From hardware to veneer, these quick fixes can spruce up antique furniture for the holidays


Furniture Detective by Fred Taylor

As the holidays roll around on a regular basis they are often accompanied by panic attacks as the realization sets in that you are not really ready to host the big neighborhood party or to have a houseful of overnight guests, usually accompanied by young children.

You really meant to do something about the awful condition of Grandma’s buffet before the aunts and uncles show up and comment. That little piece of loose veneer on the coffee table is going to turn into the Grand Canyon after the visiting four year old gets through with it. Here are a few quick fixes that will improve the look of your treasures without investing the week or a fortune.

Clean Hardware

This one step will make the most difference in the appearance of older furniture and while it sounds like drudgery it can be quick and easy if you are willing to short cut it for short term results. The steps to true hardware restoration are a) disassemble, b) strip, c) clean, d) color, e) seal and f) reassemble but you can eliminate b) and c), the real killers, using the short cut.

Looking ready for any holiday dinner, this monumental oak claw food dining table was a centerpiece in the historic Carmichael House, a well-known Jackson, Ga., mansion. The table was original to the home since it was built in 1897. It features claw feet, a center leg support and six, 12-inch leaves, which brings the table to an impressive 126 inches long when all leaves are in use. Standing 54 inches wide by 30 inches tall, the table sold for $1,100 in a March 2010 auction officiated by Four Season Auction Gallery.

You still must remove the hardware from the piece (never clean or seal hardware while it is still attached – you may damage the surrounding finish). Use masking tape to label each piece of hardware so that it returns to its original home. Then use brass or gold metallic wax to highlight the hardware. It often looks best if you just hit the high spots of the piece and leave recesses and designs a little darker to emphasize depth and age. Apply the wax with your fingertip to achieve a nice mellow look. Metallic waxes go under names like Decorator Gilt and Rub n’ Buff and are usually available at better craft stores and some paint and hardware stores.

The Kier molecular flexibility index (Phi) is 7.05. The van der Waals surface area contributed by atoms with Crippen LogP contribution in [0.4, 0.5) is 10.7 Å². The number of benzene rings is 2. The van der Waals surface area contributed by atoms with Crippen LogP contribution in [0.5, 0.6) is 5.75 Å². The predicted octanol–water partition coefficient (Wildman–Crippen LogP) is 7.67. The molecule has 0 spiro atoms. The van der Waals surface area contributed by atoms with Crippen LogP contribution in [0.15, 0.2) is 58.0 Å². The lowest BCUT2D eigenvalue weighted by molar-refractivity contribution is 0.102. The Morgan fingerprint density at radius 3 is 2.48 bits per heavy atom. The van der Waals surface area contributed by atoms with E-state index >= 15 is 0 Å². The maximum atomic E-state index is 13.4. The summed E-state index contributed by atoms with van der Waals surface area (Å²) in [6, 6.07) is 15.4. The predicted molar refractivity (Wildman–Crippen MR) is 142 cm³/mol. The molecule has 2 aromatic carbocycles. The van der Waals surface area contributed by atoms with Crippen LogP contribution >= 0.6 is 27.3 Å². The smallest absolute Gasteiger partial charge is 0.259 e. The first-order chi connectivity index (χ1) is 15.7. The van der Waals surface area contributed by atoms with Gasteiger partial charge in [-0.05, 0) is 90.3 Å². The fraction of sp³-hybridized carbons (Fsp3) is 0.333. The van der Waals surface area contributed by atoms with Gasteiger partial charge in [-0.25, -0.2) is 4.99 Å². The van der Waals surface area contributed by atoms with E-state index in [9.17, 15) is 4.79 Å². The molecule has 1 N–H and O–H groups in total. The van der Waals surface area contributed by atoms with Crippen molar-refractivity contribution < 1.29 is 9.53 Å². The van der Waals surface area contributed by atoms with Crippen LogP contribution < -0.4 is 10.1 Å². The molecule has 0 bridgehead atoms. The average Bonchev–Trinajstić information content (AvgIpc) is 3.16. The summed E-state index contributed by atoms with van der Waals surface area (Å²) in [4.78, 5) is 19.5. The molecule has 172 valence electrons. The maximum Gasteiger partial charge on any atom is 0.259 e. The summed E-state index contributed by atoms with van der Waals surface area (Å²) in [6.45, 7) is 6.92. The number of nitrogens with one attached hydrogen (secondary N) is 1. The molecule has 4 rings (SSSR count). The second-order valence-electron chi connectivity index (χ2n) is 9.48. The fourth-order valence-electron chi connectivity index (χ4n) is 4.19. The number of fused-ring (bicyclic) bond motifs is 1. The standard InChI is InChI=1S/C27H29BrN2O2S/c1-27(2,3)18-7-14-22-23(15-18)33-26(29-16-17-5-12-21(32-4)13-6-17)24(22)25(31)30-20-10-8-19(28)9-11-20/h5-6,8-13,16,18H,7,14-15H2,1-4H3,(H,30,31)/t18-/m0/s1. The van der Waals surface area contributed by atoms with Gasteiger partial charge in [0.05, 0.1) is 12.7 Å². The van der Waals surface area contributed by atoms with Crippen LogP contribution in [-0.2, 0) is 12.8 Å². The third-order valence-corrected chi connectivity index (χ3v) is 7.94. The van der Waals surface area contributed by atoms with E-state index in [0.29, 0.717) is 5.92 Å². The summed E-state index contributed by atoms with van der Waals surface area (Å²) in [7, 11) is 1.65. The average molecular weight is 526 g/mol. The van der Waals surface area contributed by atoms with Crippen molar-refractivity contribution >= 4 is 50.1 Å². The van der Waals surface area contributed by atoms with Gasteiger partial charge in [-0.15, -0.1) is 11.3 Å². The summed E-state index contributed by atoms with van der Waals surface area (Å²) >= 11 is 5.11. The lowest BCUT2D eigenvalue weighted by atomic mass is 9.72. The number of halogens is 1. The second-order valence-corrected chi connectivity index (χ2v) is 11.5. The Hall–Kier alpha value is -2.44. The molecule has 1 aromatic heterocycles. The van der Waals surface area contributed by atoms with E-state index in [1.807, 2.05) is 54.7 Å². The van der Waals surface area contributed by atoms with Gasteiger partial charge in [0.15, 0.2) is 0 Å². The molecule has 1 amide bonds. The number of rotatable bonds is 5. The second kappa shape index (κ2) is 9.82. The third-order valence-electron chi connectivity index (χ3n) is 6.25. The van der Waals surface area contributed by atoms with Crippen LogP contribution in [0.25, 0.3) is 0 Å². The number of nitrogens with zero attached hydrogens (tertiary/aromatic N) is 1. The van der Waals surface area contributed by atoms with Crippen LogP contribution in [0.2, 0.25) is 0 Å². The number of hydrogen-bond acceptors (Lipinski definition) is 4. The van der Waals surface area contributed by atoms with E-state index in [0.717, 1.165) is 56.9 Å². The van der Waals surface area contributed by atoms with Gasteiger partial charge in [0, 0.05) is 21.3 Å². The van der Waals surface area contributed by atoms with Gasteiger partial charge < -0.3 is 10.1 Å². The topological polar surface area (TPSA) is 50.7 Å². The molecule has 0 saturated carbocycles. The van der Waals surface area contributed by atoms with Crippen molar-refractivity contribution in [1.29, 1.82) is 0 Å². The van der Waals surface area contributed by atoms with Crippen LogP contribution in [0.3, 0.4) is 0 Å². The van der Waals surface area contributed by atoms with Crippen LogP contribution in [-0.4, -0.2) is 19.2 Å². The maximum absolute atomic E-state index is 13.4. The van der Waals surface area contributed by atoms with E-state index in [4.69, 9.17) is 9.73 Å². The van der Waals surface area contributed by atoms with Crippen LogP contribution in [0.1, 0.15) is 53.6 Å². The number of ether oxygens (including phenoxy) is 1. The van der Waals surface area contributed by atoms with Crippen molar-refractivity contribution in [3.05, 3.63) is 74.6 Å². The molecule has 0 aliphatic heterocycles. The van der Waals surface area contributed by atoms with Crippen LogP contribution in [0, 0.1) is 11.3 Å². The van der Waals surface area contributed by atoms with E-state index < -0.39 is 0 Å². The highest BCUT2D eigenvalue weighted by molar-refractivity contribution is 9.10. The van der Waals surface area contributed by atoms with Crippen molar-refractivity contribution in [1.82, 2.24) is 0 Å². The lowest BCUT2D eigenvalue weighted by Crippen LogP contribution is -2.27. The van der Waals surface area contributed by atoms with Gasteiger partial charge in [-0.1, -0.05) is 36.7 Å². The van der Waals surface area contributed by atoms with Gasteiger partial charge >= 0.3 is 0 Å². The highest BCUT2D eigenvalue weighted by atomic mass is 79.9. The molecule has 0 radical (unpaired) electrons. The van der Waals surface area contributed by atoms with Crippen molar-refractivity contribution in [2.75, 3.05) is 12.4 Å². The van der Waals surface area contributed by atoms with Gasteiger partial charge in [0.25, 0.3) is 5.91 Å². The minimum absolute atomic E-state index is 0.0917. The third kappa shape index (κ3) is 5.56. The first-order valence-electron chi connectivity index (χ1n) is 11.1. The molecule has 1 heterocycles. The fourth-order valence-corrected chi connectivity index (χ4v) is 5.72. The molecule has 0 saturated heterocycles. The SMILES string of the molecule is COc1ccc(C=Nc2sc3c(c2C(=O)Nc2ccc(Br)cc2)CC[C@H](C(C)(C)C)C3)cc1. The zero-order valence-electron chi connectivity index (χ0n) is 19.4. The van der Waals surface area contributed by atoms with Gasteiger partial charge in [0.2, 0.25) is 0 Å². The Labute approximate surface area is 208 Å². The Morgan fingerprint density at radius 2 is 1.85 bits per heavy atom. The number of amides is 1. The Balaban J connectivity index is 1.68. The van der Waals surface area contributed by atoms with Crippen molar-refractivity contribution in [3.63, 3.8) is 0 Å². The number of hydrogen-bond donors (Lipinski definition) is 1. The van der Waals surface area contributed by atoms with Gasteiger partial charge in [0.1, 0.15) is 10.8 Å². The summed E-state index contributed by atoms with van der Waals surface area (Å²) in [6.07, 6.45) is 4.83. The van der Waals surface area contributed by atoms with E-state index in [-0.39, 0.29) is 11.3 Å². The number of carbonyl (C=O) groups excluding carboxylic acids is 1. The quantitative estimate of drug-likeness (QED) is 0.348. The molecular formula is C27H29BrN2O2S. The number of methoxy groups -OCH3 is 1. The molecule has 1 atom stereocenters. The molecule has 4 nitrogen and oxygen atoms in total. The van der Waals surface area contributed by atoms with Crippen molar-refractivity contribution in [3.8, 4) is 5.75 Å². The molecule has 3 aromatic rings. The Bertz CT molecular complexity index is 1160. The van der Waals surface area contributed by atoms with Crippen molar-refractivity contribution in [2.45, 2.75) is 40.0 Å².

But you still must seal in the wax or it will rub off on Aunt Mable’s black silk pants and then you really can panic. While you are at the craft store buying the metallic wax buy a small can of “crystal clear” acrylic spray to mist over the hardware and seal in the wax. Be sure to buy “crystal clear” rather than “clear”; the regular clear version will be slightly amber while the crystal clear version is as clear as water. After your spray dries, which takes less than five minutes, you are ready to reinstall your hardware.

Repair Loose Veneer

This usually scares most people off or they try the scotch tape and school glue approach. Basically there are three types of glue available to repair veneer. The first is water-based wood glue that is stronger in the long run but is very slow drying (usually overnight), requires a lot of preparation time and must be clamped tightly to be effective. This is the glue for major chair repairs but not quick veneer fixes. Another option is the new breed of cyanoacrylate glues that are, for all intents and purposes, instant glue. But these glues, while just the right thing in some situations, are testy and can be hazardous.

So what is left for a quick fix? Two-part five-minute epoxy. Two-part clear epoxy glues are available just about anywhere and are simple to use. Just mix equal parts of the ingredients on a stiff disposable surface like cardboard and apply a small amount to the underside of the loose veneer using a flat toothpick, being careful not to drip glue on any finished surface or on the carpet. Use a paint paddle or other flat object with wax paper between it and the surface to apply medium pressure over the repaired area with your hand for three to five minutes. Clean up with lacquer thinner or acetone-based fingernail polish remover and you are done.

Clean and Wax

The last category also is not as bad as it sounds. If you have done little or nothing to that dried out old buffet for several years, just clean it with a damp cloth and apply a coat of paste wax to it. Don’t use oil or oil based products on it because they don’t dry and just smear around, leaving a greasy feeling to your furniture. Try some of the colored waxes for furniture from Kiwi Bois, Briwax or Fiddes, which are usually available in antiques and repair shops.

Send your comments, questions and pictures to Fred Taylor, P.O. Box 215, Crystal River, FL 34423 or visit Fred’s website. His book “How To Be a Furniture Detective” is available for $18.95 plus $3 S&H. Also available is Fred and Gail Taylor’s DVD, “Identification of Older & Antique Furniture,” ($17 + $3 S&H) and a bound compilation of the first 60 columns of “Common Sense Antiques by Fred Taylor” ($25 + $3 S&H). For more information call 800-387-6377, fax 352-563-2916 or

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